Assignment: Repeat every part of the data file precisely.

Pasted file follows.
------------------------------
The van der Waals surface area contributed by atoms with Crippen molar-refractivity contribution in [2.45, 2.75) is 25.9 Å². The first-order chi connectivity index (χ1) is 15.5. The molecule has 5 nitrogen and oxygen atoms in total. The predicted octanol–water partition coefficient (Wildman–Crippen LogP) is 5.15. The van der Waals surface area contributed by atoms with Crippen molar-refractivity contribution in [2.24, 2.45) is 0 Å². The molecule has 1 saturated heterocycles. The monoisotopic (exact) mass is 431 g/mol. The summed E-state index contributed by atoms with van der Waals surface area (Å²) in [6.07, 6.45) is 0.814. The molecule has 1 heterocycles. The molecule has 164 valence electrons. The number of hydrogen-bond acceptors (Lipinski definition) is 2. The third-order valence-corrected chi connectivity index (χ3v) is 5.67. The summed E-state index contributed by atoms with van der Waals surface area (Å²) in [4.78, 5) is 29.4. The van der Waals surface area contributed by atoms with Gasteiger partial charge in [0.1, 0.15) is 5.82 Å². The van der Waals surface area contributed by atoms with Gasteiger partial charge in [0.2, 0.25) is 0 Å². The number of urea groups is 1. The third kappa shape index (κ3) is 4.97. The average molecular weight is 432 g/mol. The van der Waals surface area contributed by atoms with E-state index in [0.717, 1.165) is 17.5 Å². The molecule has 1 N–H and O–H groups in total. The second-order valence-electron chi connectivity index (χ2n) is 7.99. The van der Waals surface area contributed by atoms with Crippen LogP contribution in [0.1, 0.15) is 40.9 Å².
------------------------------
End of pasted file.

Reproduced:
The van der Waals surface area contributed by atoms with Crippen molar-refractivity contribution in [2.45, 2.75) is 25.9 Å². The first-order chi connectivity index (χ1) is 15.5. The molecule has 5 nitrogen and oxygen atoms in total. The predicted octanol–water partition coefficient (Wildman–Crippen LogP) is 5.15. The van der Waals surface area contributed by atoms with Crippen molar-refractivity contribution in [2.24, 2.45) is 0 Å². The molecule has 1 saturated heterocycles. The monoisotopic (exact) mass is 431 g/mol. The summed E-state index contributed by atoms with van der Waals surface area (Å²) in [6.07, 6.45) is 0.814. The molecule has 1 heterocycles. The molecule has 164 valence electrons. The number of hydrogen-bond acceptors (Lipinski definition) is 2. The third-order valence-corrected chi connectivity index (χ3v) is 5.67. The summed E-state index contributed by atoms with van der Waals surface area (Å²) in [4.78, 5) is 29.4. The van der Waals surface area contributed by atoms with Gasteiger partial charge in [0.1, 0.15) is 5.82 Å². The van der Waals surface area contributed by atoms with Gasteiger partial charge in [0.2, 0.25) is 0 Å². The number of urea groups is 1. The third kappa shape index (κ3) is 4.97. The average molecular weight is 432 g/mol. The van der Waals surface area contributed by atoms with E-state index in [0.717, 1.165) is 17.5 Å². The molecule has 1 N–H and O–H groups in total. The second-order valence-electron chi connectivity index (χ2n) is 7.99. The van der Waals surface area contributed by atoms with Crippen LogP contribution in [0.1, 0.15) is 40.9 Å².